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ct,lpp-a 0 gob Vcth. ..........

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ct,lpp-a 0 gob Vcth. Both Liberals and Conservatives have been actively canvassing the borough of Denbigh. Both Sir Robert Cunliffe and Mr. Kenyon have paid electoral visits to Holt. It is stated that the consecration of the new Bishop of Lichfield will take place on Whit-Tuesday, and that Bishop Abraham will hold the usual Trinity Ordination. Schools of Cookery do not yet succeed, as some day they will. The Stafford School has found itself at the end of a brief course burdened with a debt of £ 27_. It fis now stated that there is no probability of Mr. Watkin Williams's becoming acaudidate for Newcastle-on- Tyne, and that at present he has no seat in view. In the match at Lord's, M.C.C. and Ground v. 22 Colts of England, Mr. Harry Baines, of Welshpool repre- sented Montgomeryshire among the colts, and ranked 6th among the 22. „ Mr. Thelwall held an inquest on lhursday, May 9, on the body of Samuel Jones, of Nant, Coedpoeth, who, in working in a railway cutting at Plaspower Colliery, was buried under a heap of debris and killed. The rejoicings at Banger Iscoed to celebrate the mar- riage ot Mr. F. Lloyd concluded with a dinner, presided over by the Rector, the Rev. G. H. M'Gill, at which a piece of plate was presented to Mr. Lloyd. It is stated that the deputation from the Catholic Union of Great Britain to Leo XIII. will be headed by the Earls of Denbigh and Gainsborough and Monsignor Weld, who will be accompanied by some half-dozen other prominent Roman Catholics. The downpour of rain onWednesday and Thursday week prevented the ordinary review of the Flintshire Militia, for the training ground was unfit for military manoeuvres. The inspecting officer was, therefore, compelled to forego most of the customary movements. Mr. Morley Punshon, son of Dr. Punshon, preached a trial sermon, prior to the district meeting, in St. John- street Wesleyan Chapel, Chester, on Wednesday evening, May 8. There was a fair congregation. The discourse was founded upon the words Pray without ceasing." Mr. Townshend Mainwaring was entertained at a luncheon at the Crown Hotel. Denbigh, on Thursday, May 9th, by the Vale of Clwyd Chamber of Agriculture. Mr. W. M. Clarke of Kinmel, occupied the chair, and about sixty gentlemen were present. The Town Council of Carmarthen have decided to recom- mend Mr. Bowen, Q.C., as Recorder of that borough, in succession to Mr. B. T. Williams, whose resignation becomes necessary by his return to Parliament for the constituency. The Rev. W. E. James, vicar of Abergwilly, has been elected Proctor in Convocation for the diocese of St. David, in the room of Dr. Griffiths, deceased. There was another candidate, the Rev. Dr. Walters, vicar of Llan- samlet, and the numbers were—James, 130, Walters 70. The High Church party were said to go with Mr. James, and the Low Church with Dr. Walters, but the two parties were a good deal mixed in the matter. On Friday night, May 10th, during the absence from home of an old woman resident at Penybryn, Bethesda, a recipient of outdoor relief from the Bangor and Beaumaris Union, a fire broke out in the back part of her small tenement. The door was forced open by the police and some of the neighbours, and concealed in a hole in the wall were found two bags containing, in gold and silver, about 9220. The nomination of candidates for the Carmarthen Boroughs took place at the Guildhall, Carmarthen, on Saturday. Mr. B. Williams. Q.C., Liberal, was proposed by Mr. James Buckley, Penyfai, and seconded by Mr. Mostyn Davies. No other candidate being proposed, at three o'clock Mr. James Isaac, sheriff, declared Mr. Williams duly elected. In briefly returning thanks, Mr. Williams promised to support the great principles of Liberalism which he had always advocated. John Owen, of Llangefni, summoned Elizabeth Hughes, at Menai Bridge petty sessions, for insulting and annoying him, and prayed that she might be bound over to be of good behaviour. Both parties, it appeared, were members of the Independent Chapel, Llangefni, and there had been a dispute about the minister, in which complainant and defendant were opposed. Complainant alleged that defendant used insulting language to him in the street, and that he was afraid she would repeat the annoyance. The Bench dismissed the case. Thomas Williams, of Cefn Mawr, was charged at Shrewsbury Police Court last week with having assaulted P.S. Langford, of Minsterley. Williams was drinking with others at Minsterley, and a woman complained to Langford of the way in which she had been treated by the roysterers. Langford asked Williams for his address. Williams replied in abusive language, and a struggle ensued, in the course of which the sergeant was bitten and kicked by the defendant. A fine of £3, or six weeks' imprisonment, was the penalty inflicted. An action has been heard in the Denbigh County Court in which Mr. Cornwallis West, Lord Lieutenant of Den- bighshire, sought to recover S50 from Mr. Houghton, of Leighton Hall, Cheshire, to whom he had let the right of sporting over Foxhall estate in the county of Denbigh. It was stated on behalf of the plaintiff that the defendant had signed an agreement to be in operation for five years, under which he was bound to keel' down the rabbits, so that they should do no appreciable damage to the farms, but that he had not done so, and had prevented the keepers trom keeping them down, so that the crops of the tenants were destroyed. The plaintiff sought to recover damages as trustee for the tenants. The case was ordered to stand adjourned in order that a special case might be submitted to the superior court. At a meeting of the Chester Town Council, held on Wednesday, May 8, a sum of CI50 was voted to the Free Library Committee for the purchase of new works and for repairs to the Librarv. The Council was engaged for a long time in discussing the scheme recommended by a committee of the Council for the improvement of North- gate-street from the Cross to the Market Square. The cost of the improvement was estimated at £ 56,121. A general opinion was expressed in favour of widening and otherwise improving this portion of the street, which is one of the main arteries of the city, but the adoption of the scheme was opposed chiefly upon the ground that the estimate would not be sufficient for the purpose, and that the improvement would in all probability cost upwards of 2100,000. The further discussion of the proposal was postponed until the July meeting of the Council with the view of ascertaining in the meantime the feeling on the subject of so large au outlay. The School Board Chronidc says that "while the Clerk of the Wellington Board, in Shropshire, was advis- ing his Board that to enforce payment of school fees by means of the County Court was impracticable, one quiet Board at Dearham had found the County Court a simple, easy, and natural way of bringing home to parents the necessity of paying their fees." Nearly all the persons summoned paid the money into Court, and "the process has been found so satisfactory that it has become the regular practice of the Board. Meanwhile there is no obstruction to the attendance at school of children at Dearham, while in many districts of England and Wales, in spite of the orders of the Education Department to the contrary, children are being turned away from the school doors, and are losing' their education, for the reason that the fee of a penny or twopence is not forthcoming at the moment. Dr. J. R. Hughes has been appointed medical officer of health for the borough of Denbigh, in the place of Mr. J. Lloyd Roberts, M.B., who resigned on the ground that the Town Council did not carry out his recommendations. The Local Government Board having suggested that the In- spector of Nuisances should devote more time to his duties, the Council have raised the salary of that official to t20 a year The nuisances at Denbigh are not as small as the salaries given would lead us to suppose. The Council have just held a sitting, extending to midnight, to discuss a letter in whieh Dr. Thorne set forth the sanitary defects of the town. The following- resolution was the result of the long-continued debate That having carefully read over and considered tlieireport of Dr. Thorne, the Council, whilst seriously calling in question many of the sweeping charges made in the report, made it is feared upon very .unreliable information, desires to point out that they had unre some months previously submitted a scheme for the full and proper drainage of the town, and although the scheme has been before the Local Government Board, regret that they have so long delayed approving of the same." The Belfast Northern Whig says-" The Larne traction engine nuisance ease has occupied a great deal of time in its hearing, and a very considerable amount of our space. We do not say that either the time or the space was wasted; but we feel sure that even our good friends in the neighbourhood of Larne must be gratified that the case has at last been concluded. The magistrates gave their decision yesterday. It was adverse to the plaintiffs, as the Court held that a traction engine traversing the public road did not constitute a nuisance. Railways frequently ran close to public roads; and their engines might praetieally be regarded as forming a nuisance equally with traction engines, supposing these were nuisances but railways run under Acts of Parliament, and could not be proseeuted as nuisances. The magis- trates held that traction engines also had the sanction of Parliament, and did not think that in this particular instance a nuisance had been proved.. In particular, it was remarked that though the engine was regularly driven through the town of Larne, none of its inhabitants had come forward to complain of it. The charge was, therefore, dismissed; and we think there is substantial justice in the decision. It i", no doubt, very annoying to owners of horses to have them frightened on the public road bit the evidence on this point was not particularly strong, and without a very strong case indeed, the Court would not have been justified in giving a judgment which would have had the effect of prohibiting the use of traction engines altogether. The Rev. E. Herber Evans, of Carnarvon, was amongst the speakers at the annual meeting of the British and Foreign Bible Society in Exeter Hall. He said that they in Wales greatly rejoiced that that Society, started to meet the wants of the inhabitants of the Principality, had be- come a permanent Christian Society. I will give (he con- tinued) the result of the circulation of the Bible in Wales in the actions of the Home Secretary. The Home Secre- tary is fflow able to abolish half the county prisons in Wales because there are more prisons than prisoners. I Was the other day at Dolgelley, where a friend asked me if We did not want a new College for Bala. I said Yes." Why," said he, do you not buy the prison at Dolgelley ? It has been closed for months. I have heard that the County prison of Beaumans, Anglesea, was about being closed. It has had only one prisoner for six months, and she did not speak a word of Welsh." (Laughter and cheers.) Now we have a choice of prisons to be turned iito colleges, and it is more creditable to fill t'lem with students than to nil them with pri- soners. And we owe it all to this Book. We owe it t; ) thii; Book that there is not a single infidel book pub- lished in the Welsh language. We owe it to this Book that Popery has hitherto failed to make any progress a-nong the people of Walftst. We owe it t) this Book that j Wales is a centre of true Protestantism. (Cheers.) What this Bunk has done for Wales it can do for other countries. i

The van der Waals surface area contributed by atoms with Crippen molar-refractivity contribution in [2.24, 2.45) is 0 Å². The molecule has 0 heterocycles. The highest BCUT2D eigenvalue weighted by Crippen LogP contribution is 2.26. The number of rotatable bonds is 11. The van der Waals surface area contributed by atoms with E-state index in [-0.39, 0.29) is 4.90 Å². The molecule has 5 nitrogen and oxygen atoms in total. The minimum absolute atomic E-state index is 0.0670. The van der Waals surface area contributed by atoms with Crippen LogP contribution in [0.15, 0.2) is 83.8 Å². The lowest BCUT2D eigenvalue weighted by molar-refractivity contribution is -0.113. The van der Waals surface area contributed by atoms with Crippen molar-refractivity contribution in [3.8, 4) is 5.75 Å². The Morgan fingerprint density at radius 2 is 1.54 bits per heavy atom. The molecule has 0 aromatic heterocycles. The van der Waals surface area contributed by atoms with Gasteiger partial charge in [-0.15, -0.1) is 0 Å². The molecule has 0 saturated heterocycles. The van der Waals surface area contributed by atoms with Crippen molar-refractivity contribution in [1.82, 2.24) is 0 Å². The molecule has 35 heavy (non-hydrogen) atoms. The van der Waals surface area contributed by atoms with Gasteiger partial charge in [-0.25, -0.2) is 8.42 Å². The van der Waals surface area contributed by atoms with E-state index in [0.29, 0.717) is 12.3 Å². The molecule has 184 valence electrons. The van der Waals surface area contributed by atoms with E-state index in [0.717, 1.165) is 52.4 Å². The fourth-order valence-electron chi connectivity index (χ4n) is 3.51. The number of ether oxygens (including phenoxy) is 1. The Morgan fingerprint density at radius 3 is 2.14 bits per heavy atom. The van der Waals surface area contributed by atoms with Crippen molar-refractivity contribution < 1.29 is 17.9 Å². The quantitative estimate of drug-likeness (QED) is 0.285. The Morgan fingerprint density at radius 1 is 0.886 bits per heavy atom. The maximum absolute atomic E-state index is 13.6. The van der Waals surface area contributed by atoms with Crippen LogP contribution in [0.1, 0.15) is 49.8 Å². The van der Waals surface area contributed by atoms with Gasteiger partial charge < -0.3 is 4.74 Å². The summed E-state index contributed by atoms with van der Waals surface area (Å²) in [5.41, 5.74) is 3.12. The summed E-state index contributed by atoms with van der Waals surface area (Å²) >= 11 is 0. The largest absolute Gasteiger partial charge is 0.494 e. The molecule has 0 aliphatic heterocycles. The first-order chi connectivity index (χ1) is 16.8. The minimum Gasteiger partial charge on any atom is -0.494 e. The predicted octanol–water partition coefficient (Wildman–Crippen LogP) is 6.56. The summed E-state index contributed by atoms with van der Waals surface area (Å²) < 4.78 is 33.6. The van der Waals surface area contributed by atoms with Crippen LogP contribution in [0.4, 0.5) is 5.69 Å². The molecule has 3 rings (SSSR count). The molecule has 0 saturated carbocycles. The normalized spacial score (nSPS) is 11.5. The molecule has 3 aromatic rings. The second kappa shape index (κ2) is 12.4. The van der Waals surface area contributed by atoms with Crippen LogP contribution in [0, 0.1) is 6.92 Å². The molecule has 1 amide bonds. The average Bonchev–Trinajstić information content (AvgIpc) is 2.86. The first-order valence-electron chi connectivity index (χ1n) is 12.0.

FROM THE PAPERS.!

[No title]

FACTS AND^FANCIES.

FROM LONDON LETTERS.

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BYE-GONES. ; -----"'---v--.I

MAY 15, 1878.

NOTES.